Saturday, April 22, 2006

The Wandering Gourmand: Italy.

I have a friend who takes notes when he goes out to dinner, jotting down every course and the wines served in a little notebook. I'm not that organized. Lately, however, when I travel, I describe the meals I've had in my journal so I'll remember them later. Of course, when I get home, the notebook gets lost somewhere in the depths of my room, and months pass before I find it again. And then I find it, and read it, and suddenly I am back in Tuscany on a cool summer evening, eating dinner on the terrace of our hotel, looking out at rolling hills covered in vineyards as far as the eye could see.

I spent two weeks in Italy last summer, the end of July and the beginning of August. There were wonderful meals, from the simplest prosciutto panino at a roadside café to a dinner that spanned several courses over three hours. I managed to eat prosciutto at least twice a day, gelato once a day, and tomatoes at practically every meal, if not every dish. Here are the three meals that stand out most clearly in my journal (the fact that they were also the three most expensive meals of the trip is completely irrelevant):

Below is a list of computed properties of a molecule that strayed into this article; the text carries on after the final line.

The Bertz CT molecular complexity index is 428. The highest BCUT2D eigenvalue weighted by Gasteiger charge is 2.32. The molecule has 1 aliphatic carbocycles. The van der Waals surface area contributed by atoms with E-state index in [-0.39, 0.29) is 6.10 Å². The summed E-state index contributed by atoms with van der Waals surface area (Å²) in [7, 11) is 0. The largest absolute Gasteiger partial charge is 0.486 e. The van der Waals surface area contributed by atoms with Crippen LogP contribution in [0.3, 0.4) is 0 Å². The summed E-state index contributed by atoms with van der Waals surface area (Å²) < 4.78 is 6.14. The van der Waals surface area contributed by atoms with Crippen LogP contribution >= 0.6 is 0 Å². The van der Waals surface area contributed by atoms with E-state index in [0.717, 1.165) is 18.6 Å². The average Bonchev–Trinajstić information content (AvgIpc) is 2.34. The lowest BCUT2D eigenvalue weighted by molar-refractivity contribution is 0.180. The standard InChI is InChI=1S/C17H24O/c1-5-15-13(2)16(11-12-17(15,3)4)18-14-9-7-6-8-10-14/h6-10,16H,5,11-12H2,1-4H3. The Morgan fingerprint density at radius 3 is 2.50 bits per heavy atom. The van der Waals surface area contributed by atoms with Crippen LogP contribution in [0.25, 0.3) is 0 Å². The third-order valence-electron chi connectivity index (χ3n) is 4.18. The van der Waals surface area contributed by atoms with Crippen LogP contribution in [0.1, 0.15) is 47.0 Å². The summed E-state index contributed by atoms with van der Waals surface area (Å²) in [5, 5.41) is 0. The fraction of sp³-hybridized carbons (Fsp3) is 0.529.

1) Firenze. Alle Murate. Some restaurants we found in guidebooks, but this one we found by chance. Wandering through the narrow streets of Florence, past cathedrals, through squares, over the rough cobblestones of one of my favorite cities in the world, we passed a glass store-front, strikingly modern against the classical architecture surrounding it. Through the windows we looked into a smallish front room with banquettes along the walls, so starkly furnished that at first I didn't realize this was a restaurant. It looked more like one of those luxurious modern furniture stores that requires an appointment just to walk in, rather than a place to eat. Then you stepped back and realized that you could just see the feet of the dining tables and chairs on the mezzanine level, above our heads. There were women moving around inside, one polishing the endless expanse of glass windows. She told us that they didn't open until 7:30, but we were welcome to make a reservation. An hour or two passed while we wandered around the city, and then it was time for dinner. We were the first customers of the evening. An older woman came out, and seated us in the banquettes in the front room. Apparently you first sat down in the front room, drank a glass of sparkling wine, and looked over the menu. You were not seated at your table in the inner dining room (or upstairs) until after you'd ordered your meal. While we pored over our menus, they served perfectly round crostini with precisely trimmed layers of tomato and mozzarella cheese, each layer the same size (small) and thickness (thin). It was delicious, sweet (tomato), creamy (mozzarella), and crispy (toasted bread). A promise of good things to come. And then the real dinner began. First came a carrot soup, intensely sweet and smooth. Then came a dish of cuttlefish cooked with peppers, the flavors mingling surpisingly in the mouth. Next came tortelli filled with eggplant, light as pillows. A delicate souffle of green beens followed, with the sweetest caramelized cherry tomatoes on the side, not the sweetness of sugar but the purest sweetness of tomatoes at the absolute peak of ripeness, roasted until the flesh and skin began to brown, almost blacken. The main course came next, and it was a revelation. Later I learned that this was the signature dish of the restaurant, beef braised for seven hours in Brunello di Montalcino until unbelievably tender, infused with the flavor of the wine, mellowed and deepened by the slow cooking. On the side were mashed potatoes, the kind that seem to be equal parts butter and potatoes. Finally, my dessert turned out to be a yogurt tart, airy and creamy, not dense like a cheesecake. It was one of the best meals of my life, elegant and refined, but utterly unfussy, uncomplicated, unpretentious.